Authors: Geethanjali Nataraj and Abhirup Bhunia, ORF
While Japan’s Prime Minister Shinzo Abe has been enjoying high popular support ever since he took office in December 2012, support in India for Prime Minister Manmohan Singh is declining. But that is no obstacle as far as Indo-Japanese ties are concerned.
India’s relations with Japan will likely get a further fillip when Abe visits India as the chief guest for today’s Republic Day festival. The visit assumes significance at a time when the world is slowly coming out of financial crisis and the macroeconomic foundations of both countries are being tested.
India and Japan have historically been friends, right from Japan’s Meiji era through episodes in modern history up until today. The relationship has been underpinned by not just commerce but also a sense of like-mindedness with regards to world politics. Ties between the two got a further boost during the post-Cold War period when Japan was faced with a rising China and a hostile North Korea, and India liberalised its economy and embraced globalisation. Since 1958, when economic cooperation between Japan and India formally began, India has received substantial Japanese overseas development assistance, but the ties aren’t limited to aid or assistance.
As it stands today, there is both untapped potential for cooperation as well as scope for strengthening existing ties. Economic engagement should be at the heart of a 21st-century Indo-Japanese relationship. Of course strategic and geopolitical cooperation at the global high tables should continue too and be a major pillar of this growing bilateralism.
Already the two countries work together in the area of UN reforms. On the strategic side of things, Japan’s economic cooperation with India is also a hedge against a rising China, which is a challenge for Japan as also India, if to a lesser extent. Increased India-Japan bilateral cooperation also fits into India’s foreign policy approach of looking eastwards. Additionally, the trilateral talks between the US, India and Japan, as well as the bilateral India-Japan relationship, helps counterbalance Chinese assertiveness in the region.
The Comprehensive Economic Partnership Agreement (CEPA) signed between India and Japan in 2011 has cemented ties between the two and given a clear signal to the world about the seriousness of the relationship. Under the CEPA, tariffs have been slashed on more than 8000 products, including apparel, agricultural products and machinery, and also cover services, labour and investments.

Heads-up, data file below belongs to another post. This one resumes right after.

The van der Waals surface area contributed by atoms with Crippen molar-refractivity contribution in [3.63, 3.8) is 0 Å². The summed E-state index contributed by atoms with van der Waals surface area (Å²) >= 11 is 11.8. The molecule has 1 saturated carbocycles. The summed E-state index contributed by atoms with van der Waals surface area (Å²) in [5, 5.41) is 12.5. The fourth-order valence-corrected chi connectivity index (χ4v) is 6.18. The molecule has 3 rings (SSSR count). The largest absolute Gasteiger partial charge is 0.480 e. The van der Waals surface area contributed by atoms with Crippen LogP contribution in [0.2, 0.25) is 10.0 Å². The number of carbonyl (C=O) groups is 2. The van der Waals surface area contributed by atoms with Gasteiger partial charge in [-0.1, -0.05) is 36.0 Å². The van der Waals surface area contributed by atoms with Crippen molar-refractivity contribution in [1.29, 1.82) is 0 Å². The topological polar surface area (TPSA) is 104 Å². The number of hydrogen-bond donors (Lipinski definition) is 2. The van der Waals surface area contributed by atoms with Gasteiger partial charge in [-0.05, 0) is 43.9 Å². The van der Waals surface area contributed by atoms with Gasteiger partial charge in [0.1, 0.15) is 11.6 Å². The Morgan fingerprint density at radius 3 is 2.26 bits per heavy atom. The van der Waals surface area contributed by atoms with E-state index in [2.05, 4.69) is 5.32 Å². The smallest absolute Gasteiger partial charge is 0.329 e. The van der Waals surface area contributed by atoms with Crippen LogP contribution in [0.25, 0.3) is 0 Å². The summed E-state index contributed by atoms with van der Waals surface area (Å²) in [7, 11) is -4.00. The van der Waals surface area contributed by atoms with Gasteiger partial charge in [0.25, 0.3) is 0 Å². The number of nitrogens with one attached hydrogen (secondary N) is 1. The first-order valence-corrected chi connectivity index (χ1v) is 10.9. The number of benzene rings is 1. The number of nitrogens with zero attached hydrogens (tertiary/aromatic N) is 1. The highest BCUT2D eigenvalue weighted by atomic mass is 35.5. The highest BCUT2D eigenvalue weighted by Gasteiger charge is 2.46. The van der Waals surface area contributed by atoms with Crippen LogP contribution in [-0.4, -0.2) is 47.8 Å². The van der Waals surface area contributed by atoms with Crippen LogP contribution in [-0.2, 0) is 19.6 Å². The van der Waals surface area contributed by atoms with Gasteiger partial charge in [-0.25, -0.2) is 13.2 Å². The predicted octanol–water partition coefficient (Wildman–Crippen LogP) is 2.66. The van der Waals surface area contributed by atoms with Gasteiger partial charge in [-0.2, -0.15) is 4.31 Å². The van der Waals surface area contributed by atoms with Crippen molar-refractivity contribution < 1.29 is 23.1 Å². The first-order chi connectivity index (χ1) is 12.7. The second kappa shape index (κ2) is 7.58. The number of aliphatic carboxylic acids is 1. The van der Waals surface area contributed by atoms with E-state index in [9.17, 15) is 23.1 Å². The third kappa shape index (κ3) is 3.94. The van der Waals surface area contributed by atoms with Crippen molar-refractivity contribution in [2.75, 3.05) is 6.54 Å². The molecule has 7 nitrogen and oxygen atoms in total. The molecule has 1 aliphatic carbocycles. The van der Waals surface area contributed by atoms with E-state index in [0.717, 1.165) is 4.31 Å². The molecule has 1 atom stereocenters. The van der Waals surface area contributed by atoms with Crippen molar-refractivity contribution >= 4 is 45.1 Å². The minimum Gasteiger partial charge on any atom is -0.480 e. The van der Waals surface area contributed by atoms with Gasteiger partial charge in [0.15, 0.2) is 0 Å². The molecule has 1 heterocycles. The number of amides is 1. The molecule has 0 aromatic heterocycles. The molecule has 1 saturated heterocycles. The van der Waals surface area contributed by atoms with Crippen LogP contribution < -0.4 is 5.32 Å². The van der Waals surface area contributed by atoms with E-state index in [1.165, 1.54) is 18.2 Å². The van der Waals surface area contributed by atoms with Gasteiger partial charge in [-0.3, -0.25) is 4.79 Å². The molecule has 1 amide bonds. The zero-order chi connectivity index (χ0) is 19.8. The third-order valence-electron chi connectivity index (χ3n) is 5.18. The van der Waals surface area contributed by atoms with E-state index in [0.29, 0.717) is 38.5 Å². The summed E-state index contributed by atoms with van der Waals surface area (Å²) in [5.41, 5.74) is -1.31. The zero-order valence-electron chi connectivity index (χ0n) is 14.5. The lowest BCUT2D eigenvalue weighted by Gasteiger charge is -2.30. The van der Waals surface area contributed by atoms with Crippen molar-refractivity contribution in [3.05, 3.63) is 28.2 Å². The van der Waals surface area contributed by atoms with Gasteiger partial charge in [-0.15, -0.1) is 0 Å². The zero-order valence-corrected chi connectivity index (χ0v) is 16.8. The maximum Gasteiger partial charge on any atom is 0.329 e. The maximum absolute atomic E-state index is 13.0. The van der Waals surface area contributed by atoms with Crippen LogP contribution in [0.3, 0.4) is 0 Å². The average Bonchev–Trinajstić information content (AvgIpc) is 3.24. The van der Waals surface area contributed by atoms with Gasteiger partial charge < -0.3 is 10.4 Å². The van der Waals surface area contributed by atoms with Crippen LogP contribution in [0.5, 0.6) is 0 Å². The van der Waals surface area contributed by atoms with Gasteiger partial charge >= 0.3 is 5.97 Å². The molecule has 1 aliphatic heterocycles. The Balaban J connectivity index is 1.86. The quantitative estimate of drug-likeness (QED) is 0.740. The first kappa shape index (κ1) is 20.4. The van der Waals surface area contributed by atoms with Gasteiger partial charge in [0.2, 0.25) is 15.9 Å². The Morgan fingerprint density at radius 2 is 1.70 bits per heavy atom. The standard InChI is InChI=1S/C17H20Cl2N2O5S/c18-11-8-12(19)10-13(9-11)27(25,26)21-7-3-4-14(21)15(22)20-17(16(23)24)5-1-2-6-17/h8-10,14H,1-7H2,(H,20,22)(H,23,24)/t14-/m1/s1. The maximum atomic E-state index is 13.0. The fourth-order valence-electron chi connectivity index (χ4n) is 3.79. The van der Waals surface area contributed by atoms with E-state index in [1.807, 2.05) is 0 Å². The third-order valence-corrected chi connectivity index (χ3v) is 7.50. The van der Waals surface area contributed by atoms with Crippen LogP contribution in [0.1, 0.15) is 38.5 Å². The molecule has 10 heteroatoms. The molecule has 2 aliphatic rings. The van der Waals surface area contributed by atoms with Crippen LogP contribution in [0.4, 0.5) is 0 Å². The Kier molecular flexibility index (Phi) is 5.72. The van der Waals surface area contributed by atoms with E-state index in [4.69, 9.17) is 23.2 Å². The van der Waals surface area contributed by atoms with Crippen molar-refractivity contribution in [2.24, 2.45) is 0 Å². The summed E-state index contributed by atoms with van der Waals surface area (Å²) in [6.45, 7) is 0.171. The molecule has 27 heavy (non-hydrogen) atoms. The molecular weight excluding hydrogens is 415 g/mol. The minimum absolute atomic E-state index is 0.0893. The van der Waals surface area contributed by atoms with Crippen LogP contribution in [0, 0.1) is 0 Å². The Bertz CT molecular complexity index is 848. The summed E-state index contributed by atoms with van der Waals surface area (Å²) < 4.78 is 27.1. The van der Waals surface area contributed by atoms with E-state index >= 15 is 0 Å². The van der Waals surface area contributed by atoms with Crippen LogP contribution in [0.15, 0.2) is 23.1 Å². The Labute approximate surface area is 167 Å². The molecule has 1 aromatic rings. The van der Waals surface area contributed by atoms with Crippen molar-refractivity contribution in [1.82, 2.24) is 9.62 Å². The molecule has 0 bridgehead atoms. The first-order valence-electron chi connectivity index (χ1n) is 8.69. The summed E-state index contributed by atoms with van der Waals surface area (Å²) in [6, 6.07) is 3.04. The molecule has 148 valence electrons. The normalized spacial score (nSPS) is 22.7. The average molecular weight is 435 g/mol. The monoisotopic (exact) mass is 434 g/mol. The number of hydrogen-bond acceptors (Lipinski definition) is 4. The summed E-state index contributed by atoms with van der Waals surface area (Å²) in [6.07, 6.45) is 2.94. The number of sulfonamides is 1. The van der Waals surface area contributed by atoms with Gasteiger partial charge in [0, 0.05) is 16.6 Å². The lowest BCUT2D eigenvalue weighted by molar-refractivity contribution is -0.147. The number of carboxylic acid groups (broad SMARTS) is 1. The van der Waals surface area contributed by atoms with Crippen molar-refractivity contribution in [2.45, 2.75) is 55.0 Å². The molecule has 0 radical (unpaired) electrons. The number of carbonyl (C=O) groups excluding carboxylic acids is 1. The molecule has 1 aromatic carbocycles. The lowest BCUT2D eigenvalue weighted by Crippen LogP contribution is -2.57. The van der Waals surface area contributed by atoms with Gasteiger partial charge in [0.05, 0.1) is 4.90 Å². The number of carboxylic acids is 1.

With the CEPA coming into effect in August 2011, it is too early to confirm its impact. But over the first year of its operation, India’s exports went up by 24 per cent while it imported 40 per cent more from Japan. The estimated trade volume for 2014 is US$25 billion, a rise from US$18.3 billion in 2013. As the figures demonstrate, India’s trade deficit with Japan grew to somewhat uncomfortable levels following the CEPA and Japan seemed to benefit more. Of course, India is yet to realise the full benefits because as per the agreement Japan will eliminate tariffs on 97 per cent of the items over a period of 10 years.
Japanese firms’ interest in India is no new thing. Sony and Suzuki have long been well-known brand names in Indian households. Indo-Japanese cooperation in electronics received a boost in recent times when Japanese firms started to look beyond China, even as it deals with a huge loss in market share to South Korean and Taiwanese firms. But Japanese technology remains dear to India, and India’s market size and rising demand for consumer durables continues to attract Japanese firms, many of which in 2013 announced massive investments in India.
What has been particularly heartening is Japan’s assistance in India’s infrastructure. It is no secret that India needs to pump in heavy investments to beef up its crumbling infrastructure. The government has articulated the need for US$1 trillion in investments. Japan has strongly chipped into this effort and its cooperation reflects the growing responsiveness of Japan to India’s needs. There are gains for Japan too, as Japanese firms are entering into profitable joint ventures with Indian companies. And with Japan’s capacity to invest in capital-intensive long-gestation projects, it might be just what the doctor ordered for India.
Buoyed by the incredible success of the Delhi Metro, which was largely funded by low-cost loans from the Japan International Cooperation Agency (JICA), the Chennai Metro Project too is funded by Japan and is a potential shining example of Indo-Japanese cooperation. That the thrust of JICA’s activities is on India is borne out by the fact that over 50 per cent of the value of all JICA projects in South Asia are cornered by India. The projects are all in strategic sectors that offer Japanese companies strong business opportunities. It’s a win-win partnership that one hopes will be further fortified by Abe’s visit this Republic Day.
Geethanjali Nataraj and Abhirup Bhunia are researchers at the Observer Research Foundation, New Delhi.
An earlier version of this article was first published here in The Financial Express.